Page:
How many times have you participated in a meeting and halfway through it you realized that something important wasn’t being said openly and honestly. You knew that others knew it, too, but no one said anything?
How many times have you seen managers and employees sit around a meeting table, nodding in agreement as their leader explained the plan for a critical change initiative. Once the meeting was over, people pushed back their chairs and drifted back towards their desks. As they congregated at the water cooler, they opened up to each other: “What a pile of crap!”, “That’ll never happen!”, “I can hardly wait until the weekend?”
By the time these underhanded comments go viral throughout the organization cynicism and quiet rebellion are rampant. In this organization, people will definitely be paying lip service to the organizational mandate.
Meanwhile, their unsuspecting bosses leave the meeting imagining that they have done a wonderful job of communicating their strategy, and that people are on board.
Nothing will undermine a strategy or initiative more effectively than a lack of employee ownership and alignment. If employees are expressing skepticism and criticism about their leadership and the initiative in “around the water cooler” conversations that is a sure sign that they are not on-board, and not aligned with the company’s strategy.
So many leaders and managers simply don’t get it. They think that what people tell them to their face is what people really think. Sometime that is the simple truth. But, many times it isn’t.
There are two types of conversations taking place in every organization at all times – one is spoken; what people say out loud. These are often the politically correct things. The other is unspoken. It’s what people only say in private to their close friends and confidants. This is often referred to as the “background noise.”
When leaders don’t create an environment that fosters genuine openness and honesty people go underground to converse. Instead of addressing the important things out in the open they tend to cover their behinds, blame others for things that are not working well, or they simply become silently frustrated and resigned. When they have to, they pay lip service to the authorities, but they say only what they believe to be politically correct and safe.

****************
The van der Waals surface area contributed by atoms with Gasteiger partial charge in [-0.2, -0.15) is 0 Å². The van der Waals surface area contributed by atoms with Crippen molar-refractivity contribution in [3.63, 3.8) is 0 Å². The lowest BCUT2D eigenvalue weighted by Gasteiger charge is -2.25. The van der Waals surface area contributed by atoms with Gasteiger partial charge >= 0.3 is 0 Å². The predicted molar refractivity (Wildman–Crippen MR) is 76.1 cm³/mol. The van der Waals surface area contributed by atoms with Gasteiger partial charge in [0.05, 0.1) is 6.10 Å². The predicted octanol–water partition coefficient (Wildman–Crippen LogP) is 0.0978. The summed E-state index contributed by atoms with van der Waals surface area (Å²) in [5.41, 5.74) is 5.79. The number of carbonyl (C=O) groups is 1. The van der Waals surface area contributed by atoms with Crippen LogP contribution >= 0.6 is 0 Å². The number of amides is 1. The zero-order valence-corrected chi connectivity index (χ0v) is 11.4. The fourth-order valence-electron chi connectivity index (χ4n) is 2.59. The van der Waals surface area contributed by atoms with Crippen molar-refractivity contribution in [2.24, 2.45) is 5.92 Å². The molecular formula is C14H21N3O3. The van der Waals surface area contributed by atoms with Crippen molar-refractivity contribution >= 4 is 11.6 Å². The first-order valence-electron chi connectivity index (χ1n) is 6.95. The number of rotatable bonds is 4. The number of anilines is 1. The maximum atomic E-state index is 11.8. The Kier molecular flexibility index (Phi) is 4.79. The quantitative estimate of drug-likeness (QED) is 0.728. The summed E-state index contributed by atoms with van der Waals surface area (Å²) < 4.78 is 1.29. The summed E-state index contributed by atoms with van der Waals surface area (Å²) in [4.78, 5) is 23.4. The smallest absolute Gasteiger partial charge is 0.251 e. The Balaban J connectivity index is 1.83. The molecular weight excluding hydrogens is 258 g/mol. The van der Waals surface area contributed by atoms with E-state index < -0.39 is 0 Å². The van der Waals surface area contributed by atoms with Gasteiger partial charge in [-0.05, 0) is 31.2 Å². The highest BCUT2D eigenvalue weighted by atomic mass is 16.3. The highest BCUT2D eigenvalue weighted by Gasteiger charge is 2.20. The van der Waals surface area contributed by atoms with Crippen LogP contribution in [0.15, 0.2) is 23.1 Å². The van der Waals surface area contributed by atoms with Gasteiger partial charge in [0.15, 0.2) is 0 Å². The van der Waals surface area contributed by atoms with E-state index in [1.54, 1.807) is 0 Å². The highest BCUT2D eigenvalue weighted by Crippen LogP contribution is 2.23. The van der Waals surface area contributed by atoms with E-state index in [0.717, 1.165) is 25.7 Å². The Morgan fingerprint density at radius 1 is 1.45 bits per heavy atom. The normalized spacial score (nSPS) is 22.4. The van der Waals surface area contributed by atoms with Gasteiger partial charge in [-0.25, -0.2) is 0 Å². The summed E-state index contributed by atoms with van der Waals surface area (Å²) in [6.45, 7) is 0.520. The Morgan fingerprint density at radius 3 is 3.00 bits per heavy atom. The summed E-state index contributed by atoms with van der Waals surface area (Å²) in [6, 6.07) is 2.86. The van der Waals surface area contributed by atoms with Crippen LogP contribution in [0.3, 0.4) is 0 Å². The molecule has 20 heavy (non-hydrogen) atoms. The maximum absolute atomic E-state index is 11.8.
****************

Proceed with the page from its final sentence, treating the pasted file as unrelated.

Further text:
As a result, far too many leaders simply have no idea what their people are really thinking and saying. In fact, many mistake fear and compliance for commitment.
It takes courage – on both sides – to create an environment of blunt honesty. Leaders must be willing to hear the unvarnished truth, and employees must be prepared to express it. It takes two to tango, however, this has to start with the leaders.
Leaders who learn to listen carefully and engage in blunt and meaningful dialogue with their people will find that the investment of time and effort is deeply worthwhile. Over time, people will rise to the occasion, abandon the background noise and start addressing challenges and opportunities head-on.
In fact, even if the strategy is not optimal, if managers and employees feel they can make a difference and their leaders really want to hear what they have to say, they will go out of their way to make sure it succeeds.
But, in order to succeed leaders have to take their heads out of the sand.